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Powder’s 20th Anniversary

Holy cow. Twenty years. Twenty years of the Powder revolution. Powder to the people.

Powder Magazine was born of the turmoil and new ways of thinking that came out of the maelstrom of the ’60s and early ’70s. America was reshaping itself, and so was skiing. The telemark turn was making a resurgence in certain isolated pockets. Long skis were battling short skis. Untouched powder skiing, which was being abandoned by resorts in the rush for faster, smoother grooming, was embraced by a group of purists who saw themselves as the last bastion of believers.

Powder embodied the soul of skiing and the spirit of those fighting commercialism and searching for lost ideals. To understand its impact in 1972, you have to understand what came before: not much. Other ski magazines were boring and bland—Establishment publications that mirrored the mainstream and painted the world in black and white. Powder ripped the lid off. All of a sudden there was a world in Technicolor, a world of backcountry lunacy, of powder so deep you choked, of speeds so fast you could die. It was a world alive, a world that existed in the acts of madmen and idiots, a world that seethed and surged and finally found legitimacy in a weird little publication from Sun Valley.

Skiing has changed a lot in 20 years, as has the world, and, of course, Powder Magazine. It’s tempting to use this space to talk about those changes, but Powder’s always been the sort of magazine that provokes people to think for themselves. You’re smart: You can figure out for yourself what’s changed. What’s more important to talk about is what hasn’t changed.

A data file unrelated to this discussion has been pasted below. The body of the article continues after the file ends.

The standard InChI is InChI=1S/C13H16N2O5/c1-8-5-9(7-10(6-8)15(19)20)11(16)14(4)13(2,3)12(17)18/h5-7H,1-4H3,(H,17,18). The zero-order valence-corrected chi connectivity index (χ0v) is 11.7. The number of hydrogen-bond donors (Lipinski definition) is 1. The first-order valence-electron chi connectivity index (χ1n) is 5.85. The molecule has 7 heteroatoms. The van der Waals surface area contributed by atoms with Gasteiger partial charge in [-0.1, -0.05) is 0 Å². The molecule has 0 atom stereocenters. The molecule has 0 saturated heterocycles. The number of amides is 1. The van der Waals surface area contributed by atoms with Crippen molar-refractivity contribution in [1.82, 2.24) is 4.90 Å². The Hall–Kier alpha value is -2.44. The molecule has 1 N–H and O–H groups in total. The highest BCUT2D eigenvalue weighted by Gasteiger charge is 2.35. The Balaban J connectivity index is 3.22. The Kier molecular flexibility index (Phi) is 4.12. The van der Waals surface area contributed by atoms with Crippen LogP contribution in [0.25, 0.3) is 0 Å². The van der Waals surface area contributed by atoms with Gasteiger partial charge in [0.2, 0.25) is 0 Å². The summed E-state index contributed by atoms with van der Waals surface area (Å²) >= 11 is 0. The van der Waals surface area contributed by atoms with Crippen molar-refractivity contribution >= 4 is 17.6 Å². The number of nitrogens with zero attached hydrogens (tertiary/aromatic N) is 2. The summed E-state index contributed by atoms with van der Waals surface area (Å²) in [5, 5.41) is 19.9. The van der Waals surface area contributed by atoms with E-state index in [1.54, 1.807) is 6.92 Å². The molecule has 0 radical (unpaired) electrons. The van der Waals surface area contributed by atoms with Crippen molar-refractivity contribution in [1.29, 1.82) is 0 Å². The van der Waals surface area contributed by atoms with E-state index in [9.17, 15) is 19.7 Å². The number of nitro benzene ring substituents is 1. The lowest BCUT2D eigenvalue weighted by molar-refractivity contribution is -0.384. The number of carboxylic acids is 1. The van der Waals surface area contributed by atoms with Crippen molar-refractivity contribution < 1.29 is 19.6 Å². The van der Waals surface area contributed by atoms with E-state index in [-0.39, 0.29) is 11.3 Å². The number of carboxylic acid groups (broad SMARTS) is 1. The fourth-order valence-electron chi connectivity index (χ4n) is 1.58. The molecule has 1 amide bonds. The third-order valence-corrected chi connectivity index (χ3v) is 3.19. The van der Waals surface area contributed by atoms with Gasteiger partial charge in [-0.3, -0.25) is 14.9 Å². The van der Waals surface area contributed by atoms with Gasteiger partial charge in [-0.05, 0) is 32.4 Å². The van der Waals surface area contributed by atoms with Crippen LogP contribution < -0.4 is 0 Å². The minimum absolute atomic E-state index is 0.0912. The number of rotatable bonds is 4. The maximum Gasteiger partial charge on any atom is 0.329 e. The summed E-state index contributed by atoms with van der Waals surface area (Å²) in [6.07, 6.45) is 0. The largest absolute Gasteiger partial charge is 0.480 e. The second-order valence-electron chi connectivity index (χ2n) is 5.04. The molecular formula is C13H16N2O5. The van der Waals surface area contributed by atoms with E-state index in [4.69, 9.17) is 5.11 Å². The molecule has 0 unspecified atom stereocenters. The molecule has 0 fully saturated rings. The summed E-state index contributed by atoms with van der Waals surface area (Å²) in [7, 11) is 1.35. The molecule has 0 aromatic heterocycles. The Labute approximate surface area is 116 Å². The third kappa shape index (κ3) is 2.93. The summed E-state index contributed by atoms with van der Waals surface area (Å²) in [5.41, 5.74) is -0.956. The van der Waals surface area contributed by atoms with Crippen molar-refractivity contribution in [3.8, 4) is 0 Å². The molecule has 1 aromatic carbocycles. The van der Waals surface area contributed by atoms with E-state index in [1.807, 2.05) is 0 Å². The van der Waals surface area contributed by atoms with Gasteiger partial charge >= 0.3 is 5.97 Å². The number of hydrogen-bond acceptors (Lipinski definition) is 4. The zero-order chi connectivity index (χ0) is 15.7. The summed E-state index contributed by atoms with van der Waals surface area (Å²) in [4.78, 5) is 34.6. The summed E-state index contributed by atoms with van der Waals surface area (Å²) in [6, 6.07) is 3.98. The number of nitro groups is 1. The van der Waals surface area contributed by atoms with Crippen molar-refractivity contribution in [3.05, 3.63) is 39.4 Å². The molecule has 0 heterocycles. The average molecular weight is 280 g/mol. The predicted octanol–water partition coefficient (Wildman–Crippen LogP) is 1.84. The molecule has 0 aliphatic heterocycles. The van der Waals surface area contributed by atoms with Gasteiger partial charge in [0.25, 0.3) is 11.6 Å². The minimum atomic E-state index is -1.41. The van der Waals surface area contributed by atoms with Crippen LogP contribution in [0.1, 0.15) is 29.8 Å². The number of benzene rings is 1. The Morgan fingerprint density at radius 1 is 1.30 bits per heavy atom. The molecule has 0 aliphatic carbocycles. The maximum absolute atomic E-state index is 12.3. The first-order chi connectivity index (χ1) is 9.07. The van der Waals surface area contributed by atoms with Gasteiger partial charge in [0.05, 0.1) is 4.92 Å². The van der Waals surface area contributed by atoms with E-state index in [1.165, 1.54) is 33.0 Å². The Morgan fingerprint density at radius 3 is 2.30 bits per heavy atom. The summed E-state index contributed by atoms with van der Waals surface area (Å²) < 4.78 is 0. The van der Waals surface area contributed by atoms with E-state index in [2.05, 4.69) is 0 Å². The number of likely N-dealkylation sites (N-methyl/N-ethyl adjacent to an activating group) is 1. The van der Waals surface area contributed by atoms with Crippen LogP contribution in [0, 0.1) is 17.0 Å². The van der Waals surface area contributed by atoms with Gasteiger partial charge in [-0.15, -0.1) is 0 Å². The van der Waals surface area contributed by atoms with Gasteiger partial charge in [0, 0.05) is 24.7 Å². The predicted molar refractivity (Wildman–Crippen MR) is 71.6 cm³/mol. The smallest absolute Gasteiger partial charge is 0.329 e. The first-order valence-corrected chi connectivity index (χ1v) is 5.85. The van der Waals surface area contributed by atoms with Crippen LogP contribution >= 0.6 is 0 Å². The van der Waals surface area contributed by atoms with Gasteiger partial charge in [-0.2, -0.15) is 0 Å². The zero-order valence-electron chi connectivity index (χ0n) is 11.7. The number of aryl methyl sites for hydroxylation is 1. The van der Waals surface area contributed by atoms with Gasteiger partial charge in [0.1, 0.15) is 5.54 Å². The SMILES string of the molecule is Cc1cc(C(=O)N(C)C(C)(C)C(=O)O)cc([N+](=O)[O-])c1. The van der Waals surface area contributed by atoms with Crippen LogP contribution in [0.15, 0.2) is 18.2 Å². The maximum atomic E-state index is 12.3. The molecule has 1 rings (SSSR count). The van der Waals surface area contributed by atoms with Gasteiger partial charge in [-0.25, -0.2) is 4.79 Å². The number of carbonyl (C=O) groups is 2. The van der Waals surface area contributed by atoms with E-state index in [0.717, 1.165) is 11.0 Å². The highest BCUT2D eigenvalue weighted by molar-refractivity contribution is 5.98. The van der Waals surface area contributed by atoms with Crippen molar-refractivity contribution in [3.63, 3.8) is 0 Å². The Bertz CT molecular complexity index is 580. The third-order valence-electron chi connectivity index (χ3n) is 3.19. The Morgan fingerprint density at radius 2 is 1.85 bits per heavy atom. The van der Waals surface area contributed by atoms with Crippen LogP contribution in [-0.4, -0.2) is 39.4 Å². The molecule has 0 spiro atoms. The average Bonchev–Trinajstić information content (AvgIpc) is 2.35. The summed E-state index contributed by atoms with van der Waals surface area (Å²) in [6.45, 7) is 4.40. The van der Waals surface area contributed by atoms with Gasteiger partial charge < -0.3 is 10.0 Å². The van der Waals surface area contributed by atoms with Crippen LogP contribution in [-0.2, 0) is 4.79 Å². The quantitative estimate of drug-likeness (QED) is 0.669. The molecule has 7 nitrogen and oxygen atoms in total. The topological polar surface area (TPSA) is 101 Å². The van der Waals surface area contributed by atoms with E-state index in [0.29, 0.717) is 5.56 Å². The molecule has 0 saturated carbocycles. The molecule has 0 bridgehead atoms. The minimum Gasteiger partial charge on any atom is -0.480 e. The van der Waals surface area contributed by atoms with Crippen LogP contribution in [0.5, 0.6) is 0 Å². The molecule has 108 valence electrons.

Freedom. At the core of Powder is the idea of freedom through powder skiing. It is a concept so simple and pure, and so strong that each of us has centered our lives around capturing and recapturing the feeling of flying through deep powder snow.

Freedom is, inherently, about boundaries, and knocking down boundaries. Powder took the narrow, constraining limits of mainstream thinking and skiing and pushed them back beyond the horizon. It showed the world that skiing doesn’t end at the edge of the trail, or the edge of the resort, or at the edge of the mountain. Skiing only ends where the imagination ends, and after putting 20 years of Powder in this issue, one thing is shiningly clear: With all these incredible voices and visions of powder skiing, there is no end to the imagination.

First published in Powder Magazine, issue 20.5, January 1992. Copyright Steve Casimiro 2001. All rights reserved.

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